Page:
Awn removal of native scrub grasses

Carol Cloud Bailey, J. J. Muchovej


In the Florida Panhandle, the native scrub grasses that are the most important in autotrophic succession are: Wiregrass (Aristida stricta Michx), Little Bluestem [Schizachyrium scoparium (Michx) Nash], and Lopsided Indian Grass [Sorghastrum secundum (Ell.) Nash]. These grasses produce significant awns and this study evaluated treatment with sulfuric acid, flash burning, and mechanical methods for removal of awns. Awn removal with subsequent seed survival was more difficult than envisioned. Sulfuric acid was not able to degrade awns to the point that they separated from the seed. Awns proved to be extremely flammable and this combined with the elongate nature of the seeds proved to be disastrous to seed health after burning. Mechanical removal showed promise as some awns were easily detached from seeds while with others the seeds protruded through the nylon mesh with the awns being retained on the inside.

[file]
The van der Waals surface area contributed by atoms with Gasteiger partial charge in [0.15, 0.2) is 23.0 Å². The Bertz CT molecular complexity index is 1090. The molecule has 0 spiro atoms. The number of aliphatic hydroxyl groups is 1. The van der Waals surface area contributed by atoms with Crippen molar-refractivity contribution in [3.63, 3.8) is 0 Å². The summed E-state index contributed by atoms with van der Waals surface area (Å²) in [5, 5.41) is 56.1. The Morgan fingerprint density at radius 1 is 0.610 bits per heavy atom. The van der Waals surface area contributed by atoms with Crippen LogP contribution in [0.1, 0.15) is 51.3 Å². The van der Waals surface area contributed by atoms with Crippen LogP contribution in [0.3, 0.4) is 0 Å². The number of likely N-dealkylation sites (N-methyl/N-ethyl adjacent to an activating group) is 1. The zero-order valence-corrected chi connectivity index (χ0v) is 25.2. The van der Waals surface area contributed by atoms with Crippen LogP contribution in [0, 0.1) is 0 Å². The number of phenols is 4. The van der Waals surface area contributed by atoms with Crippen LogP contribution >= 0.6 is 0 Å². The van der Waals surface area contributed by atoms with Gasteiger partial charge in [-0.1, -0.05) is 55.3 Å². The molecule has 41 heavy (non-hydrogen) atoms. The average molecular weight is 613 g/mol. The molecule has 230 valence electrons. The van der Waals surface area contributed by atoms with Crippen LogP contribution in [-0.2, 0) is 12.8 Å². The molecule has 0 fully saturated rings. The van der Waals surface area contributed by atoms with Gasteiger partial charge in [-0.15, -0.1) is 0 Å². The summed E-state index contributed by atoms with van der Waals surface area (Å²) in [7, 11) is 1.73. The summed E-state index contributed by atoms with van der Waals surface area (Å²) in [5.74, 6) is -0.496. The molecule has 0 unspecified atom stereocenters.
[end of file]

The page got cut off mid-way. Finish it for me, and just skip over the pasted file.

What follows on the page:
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Proc. Fla. State Hort. Soc.     ISSN 0886-7283